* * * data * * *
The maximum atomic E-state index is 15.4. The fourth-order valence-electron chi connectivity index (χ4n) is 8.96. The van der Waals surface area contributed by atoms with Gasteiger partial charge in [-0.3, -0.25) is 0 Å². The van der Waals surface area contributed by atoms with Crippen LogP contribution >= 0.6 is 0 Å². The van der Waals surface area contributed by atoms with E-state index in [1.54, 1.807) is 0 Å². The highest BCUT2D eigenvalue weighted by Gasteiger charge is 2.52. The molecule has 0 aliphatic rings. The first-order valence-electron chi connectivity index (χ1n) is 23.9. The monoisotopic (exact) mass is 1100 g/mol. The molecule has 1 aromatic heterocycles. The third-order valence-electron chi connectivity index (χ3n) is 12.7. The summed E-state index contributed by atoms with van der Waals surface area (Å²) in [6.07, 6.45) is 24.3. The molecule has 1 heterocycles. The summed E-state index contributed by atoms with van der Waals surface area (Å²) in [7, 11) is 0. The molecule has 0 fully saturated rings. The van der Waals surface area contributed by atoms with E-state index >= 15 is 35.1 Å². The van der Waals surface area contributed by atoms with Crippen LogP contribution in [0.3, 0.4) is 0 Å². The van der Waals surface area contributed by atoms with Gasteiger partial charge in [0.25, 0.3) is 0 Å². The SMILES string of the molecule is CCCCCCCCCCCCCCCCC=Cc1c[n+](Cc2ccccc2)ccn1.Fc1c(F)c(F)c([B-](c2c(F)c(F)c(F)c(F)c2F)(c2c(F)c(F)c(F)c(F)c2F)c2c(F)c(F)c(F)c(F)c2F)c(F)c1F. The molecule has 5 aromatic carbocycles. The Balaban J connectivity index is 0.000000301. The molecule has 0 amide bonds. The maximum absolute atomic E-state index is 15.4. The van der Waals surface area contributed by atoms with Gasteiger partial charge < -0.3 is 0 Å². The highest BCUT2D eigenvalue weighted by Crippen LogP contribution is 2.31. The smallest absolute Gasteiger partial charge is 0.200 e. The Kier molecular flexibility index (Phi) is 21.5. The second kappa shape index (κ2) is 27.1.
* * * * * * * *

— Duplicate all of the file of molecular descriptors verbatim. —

The maximum atomic E-state index is 15.4. The fourth-order valence-electron chi connectivity index (χ4n) is 8.96. The van der Waals surface area contributed by atoms with Gasteiger partial charge in [-0.3, -0.25) is 0 Å². The van der Waals surface area contributed by atoms with Crippen LogP contribution >= 0.6 is 0 Å². The van der Waals surface area contributed by atoms with E-state index in [1.54, 1.807) is 0 Å². The highest BCUT2D eigenvalue weighted by Gasteiger charge is 2.52. The molecule has 0 aliphatic rings. The first-order valence-electron chi connectivity index (χ1n) is 23.9. The monoisotopic (exact) mass is 1100 g/mol. The molecule has 1 aromatic heterocycles. The third-order valence-electron chi connectivity index (χ3n) is 12.7. The summed E-state index contributed by atoms with van der Waals surface area (Å²) in [6.07, 6.45) is 24.3. The molecule has 1 heterocycles. The summed E-state index contributed by atoms with van der Waals surface area (Å²) in [7, 11) is 0. The molecule has 0 fully saturated rings. The van der Waals surface area contributed by atoms with E-state index >= 15 is 35.1 Å². The van der Waals surface area contributed by atoms with Crippen LogP contribution in [0.3, 0.4) is 0 Å². The van der Waals surface area contributed by atoms with Gasteiger partial charge in [0.25, 0.3) is 0 Å². The SMILES string of the molecule is CCCCCCCCCCCCCCCCC=Cc1c[n+](Cc2ccccc2)ccn1.Fc1c(F)c(F)c([B-](c2c(F)c(F)c(F)c(F)c2F)(c2c(F)c(F)c(F)c(F)c2F)c2c(F)c(F)c(F)c(F)c2F)c(F)c1F. The molecule has 5 aromatic carbocycles. The Balaban J connectivity index is 0.000000301. The molecule has 0 amide bonds. The maximum absolute atomic E-state index is 15.4. The van der Waals surface area contributed by atoms with Gasteiger partial charge < -0.3 is 0 Å². The highest BCUT2D eigenvalue weighted by Crippen LogP contribution is 2.31. The smallest absolute Gasteiger partial charge is 0.200 e. The Kier molecular flexibility index (Phi) is 21.5. The second kappa shape index (κ2) is 27.1.